A prosperous trading port by the early Middle Ages, Ystad squats on Sweden’s south coast and retains its original fortified structure of a ringed town with three gates – Vasterport, Norreport and Osterport (west, north and east). The southern ‘gate’ facing the mainland continent of Europe has always been its harbour.
It’s for this that the modern town has entered the world’s popular conscience. Ystad is home to the Swedish detective Wallander, created by local writer Henning Mankell as a product of Sweden’s open-door immigration policy in the 1980s and witness to a rise in racism and violence.
In the week of the Swedish Election, in which feelings were running high both for and against immigration, it was interesting to visit the town – albeit with a fictional identity – that people outside of Sweden now recognise as a microcosm of a changing Europe.
Far from being a dark and foreboding place Ystad is extraordinarily pretty and, in some corners, supremely stylish. We bought a guide, “In the Footsteps of Wallander”, which in fact gave views of the small town that we wouldn’t otherwise had seen.
Established as a herring trading port in the 1100s it benefited from the protection of the early Swedish Church and traded with other Baltic ports.
Around 100 years later the town’s oldest church, the magnificent brick-built Santa Maria Kyrka, and nearby Greyfriars Abbey were consecrated.
The church expanded over the centuries keeping an oak-carved altarpiece from the 1400s and a striking goblet-shaped baptismal font from the 1600s. Its 59 meter high tower employs the only resident night watchman (and bugler) in Sweden.
The Hanseatic League took an interest and the medieval life of Ystad was dominated by annexation by the Swedish and reconquest by the Germans. Many of its most beautiful streets date from around this time, home to prettily painted wooden houses and half-timbered merchants’ homes, warehouses and craft makers’ quarters.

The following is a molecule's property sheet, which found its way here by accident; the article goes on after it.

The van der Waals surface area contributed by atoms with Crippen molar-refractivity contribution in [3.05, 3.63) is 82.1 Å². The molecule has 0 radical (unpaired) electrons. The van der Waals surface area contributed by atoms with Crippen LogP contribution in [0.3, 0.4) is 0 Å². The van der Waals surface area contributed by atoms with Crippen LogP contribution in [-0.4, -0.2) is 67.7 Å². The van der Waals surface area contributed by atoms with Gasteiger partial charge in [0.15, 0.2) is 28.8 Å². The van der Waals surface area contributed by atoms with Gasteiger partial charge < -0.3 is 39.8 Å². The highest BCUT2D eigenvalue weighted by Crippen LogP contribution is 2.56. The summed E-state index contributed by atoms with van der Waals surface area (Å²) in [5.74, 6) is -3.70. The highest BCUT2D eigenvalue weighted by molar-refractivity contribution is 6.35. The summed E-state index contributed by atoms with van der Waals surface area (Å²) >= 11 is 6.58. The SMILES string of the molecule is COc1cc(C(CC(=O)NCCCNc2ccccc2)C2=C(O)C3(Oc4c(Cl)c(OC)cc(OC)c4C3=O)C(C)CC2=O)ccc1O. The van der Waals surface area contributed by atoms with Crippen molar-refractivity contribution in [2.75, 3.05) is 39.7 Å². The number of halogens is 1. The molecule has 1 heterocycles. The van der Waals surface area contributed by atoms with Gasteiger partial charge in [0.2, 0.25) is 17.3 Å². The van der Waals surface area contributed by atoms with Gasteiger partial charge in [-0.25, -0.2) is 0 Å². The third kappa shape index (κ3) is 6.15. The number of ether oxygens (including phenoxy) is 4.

Per Halas courtyard is the only preserved block of half-timbered houses in the Nordic countries. The painted red buildings set around a cobblestone courtyard have wooden galleries, corbelling and decorative brickwork. Once through the low-ceilinged passageway it is easy to imagine a medieval market place. Today its home to artisan craft and gift shops.
The town became finally Swedish in 1658 and had later boom years in the 18th century. Wandering through its bustling centre we both commented that it was not at all touristy in feel.
Fashion shops were holding end of summer sales, families were eating al fresco at restaurants and packs of teenagers were roaming between ice cream bars and cafes. Faces were largely white, but we did bump into an Imam by the Abbey’s duckpond. By 6pm the centre had emptied as shops and businesses closed, and people headed home for the traditional Saturday night spent together with family.
We went down to the port, where one of the daily services from Poland was arriving, laden with freight trucks and passengers. Sweden imports a huge amount of its food and consumables from Europe, maximising on the strength of its Krona against the Euro.
Yet the Swedish property market is currently in crisis with forecasters saying that more housing is needed for a growing population and for younger generations hungry to live in the urban centres.
Along the coastal path from the centre of Ystad is a large new community of sleekly modern apartments with its own Netto supermarket, primary school, a health centre and a purpose-built subway under the main road connecting it directly to Sandskog Beach.
Down at the shore line of rock-strewn fishing coves, painted rowing and sail boats had been pulled up alongside wooden fishing huts. Ystad seemed a remarkably comfortable, authentic coastal town and a tempting place in which to live.